A trio of new studies on prehistoric weapons suggests Neanderthals made sophisticated weapons and tools — possibly including the first sticky adhesive — but they lacked the projectile weapons possessed by early humans.
The missing technology, along with climate change and competition with arrow-shooting humans, may have contributed to the Neanderthals' eventual extinction.
"While we are not suggesting that modern humans were directing projectile weapons against Neanderthals, it is certainly possible that at times they did so," Steven Churchill, co-author of one of the papers, told Discovery News.
Churchill, an associate professor of evolutionary anthropology at Duke University, and colleague Jill Rhodes compared Neanderthal fossils with those of prehistoric and modern humans, focusing on the shoulder and elbow.
"When engaged in overhead throwing activity, such as throwing a baseball, or a spear, this increases the movement arm of the muscles and gives greater strength and velocity to the throw," said Rhodes, a visiting assistant professor of anthropology at Bryn Mawr College.
She explained to Discovery News that modern athletes, like baseball pitchers and handball players, often show a characteristic backward displacement at the shoulder joint. Usually just one joint shows this, since most people have a preferred throwing arm.
The anthropologists found this telltale skeletal characteristic in the early modern European fossils, but not in the Neanderthals. The findings are published in the current issue of the Journal of Human Evolution.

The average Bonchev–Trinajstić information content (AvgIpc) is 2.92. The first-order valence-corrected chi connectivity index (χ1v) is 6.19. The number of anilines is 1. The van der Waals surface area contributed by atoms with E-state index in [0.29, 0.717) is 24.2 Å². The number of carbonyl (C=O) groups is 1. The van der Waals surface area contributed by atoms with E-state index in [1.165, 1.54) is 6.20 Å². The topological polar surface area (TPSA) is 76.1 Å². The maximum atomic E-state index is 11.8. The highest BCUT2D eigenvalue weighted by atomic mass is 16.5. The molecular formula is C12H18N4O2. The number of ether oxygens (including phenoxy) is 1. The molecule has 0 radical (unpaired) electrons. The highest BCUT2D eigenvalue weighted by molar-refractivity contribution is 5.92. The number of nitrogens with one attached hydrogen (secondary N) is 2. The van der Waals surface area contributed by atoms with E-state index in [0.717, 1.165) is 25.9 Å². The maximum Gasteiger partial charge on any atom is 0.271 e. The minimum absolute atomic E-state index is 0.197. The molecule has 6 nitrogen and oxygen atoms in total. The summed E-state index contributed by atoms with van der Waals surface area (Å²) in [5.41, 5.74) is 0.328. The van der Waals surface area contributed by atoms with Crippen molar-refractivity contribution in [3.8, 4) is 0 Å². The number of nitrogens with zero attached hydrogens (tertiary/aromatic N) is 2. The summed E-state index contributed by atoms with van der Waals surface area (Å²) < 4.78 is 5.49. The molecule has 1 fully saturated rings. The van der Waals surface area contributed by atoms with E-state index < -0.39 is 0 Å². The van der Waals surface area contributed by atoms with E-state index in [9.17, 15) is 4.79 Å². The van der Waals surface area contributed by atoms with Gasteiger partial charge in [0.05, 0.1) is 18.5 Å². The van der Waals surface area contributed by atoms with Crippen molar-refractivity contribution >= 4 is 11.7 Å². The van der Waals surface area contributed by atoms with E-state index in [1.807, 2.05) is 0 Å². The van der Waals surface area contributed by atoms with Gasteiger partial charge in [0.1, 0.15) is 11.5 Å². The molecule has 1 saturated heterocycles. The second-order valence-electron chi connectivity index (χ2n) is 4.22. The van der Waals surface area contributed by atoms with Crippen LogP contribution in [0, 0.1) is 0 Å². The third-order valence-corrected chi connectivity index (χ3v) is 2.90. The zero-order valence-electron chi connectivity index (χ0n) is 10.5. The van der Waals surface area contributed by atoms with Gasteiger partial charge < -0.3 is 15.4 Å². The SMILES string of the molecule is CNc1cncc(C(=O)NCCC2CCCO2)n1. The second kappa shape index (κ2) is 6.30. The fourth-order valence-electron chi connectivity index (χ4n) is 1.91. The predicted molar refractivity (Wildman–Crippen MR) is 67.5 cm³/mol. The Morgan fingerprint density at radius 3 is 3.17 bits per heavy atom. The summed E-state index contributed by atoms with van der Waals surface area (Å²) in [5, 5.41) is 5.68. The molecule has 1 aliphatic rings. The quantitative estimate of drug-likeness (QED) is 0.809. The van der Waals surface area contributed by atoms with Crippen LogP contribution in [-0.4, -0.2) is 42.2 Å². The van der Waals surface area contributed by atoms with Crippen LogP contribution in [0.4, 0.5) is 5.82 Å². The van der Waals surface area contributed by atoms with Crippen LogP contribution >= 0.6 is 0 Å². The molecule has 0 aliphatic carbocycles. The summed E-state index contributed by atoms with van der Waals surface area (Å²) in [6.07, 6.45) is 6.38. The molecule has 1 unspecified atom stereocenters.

"Neanderthals probably hand threw spears over short distances, but perhaps they simply never got around to inventing means of propelling spears or other projectiles long distances," said Churchill.
"Or perhaps their...short, squat body build with short and massive limbs was not conducive to using throwing-based hunting technology," he added.
Neanderthals, however, likely came up with an important technological innovation that changed weapon-making for thousands of years to come.
Archaeologist Eric Boeda of University of Paris X, Nanterre, and his team recently discovered bitumen, a tar-like substance, on sharpened stone points associated with Neanderthals who lived in Syria 70,000 years ago. Bitumen served as an adhesive, allowing the Neanderthals to fasten points to wooden handles in a process known as hafting.
The findings, published in the latest issue of Antiquity, push known bitumen usage back by 30,000 years.
By the time modern humans migrated to Europe from Africa 40,000 years ago, bows and arrows were likely their weapons of choice, said John Shea, associate professor of anthropology at Stony Brook University. He indicated they're still popular with many Africans today.
"Nobody in Africa uses spear-throwers, and they use spears mainly for warfare and hunting the really big game, such as elephants, rhinos and hippos," Shea explained.
"Instead," he added, "nearly everybody uses bows and arrows for routine hunting, fishing and warfare too."
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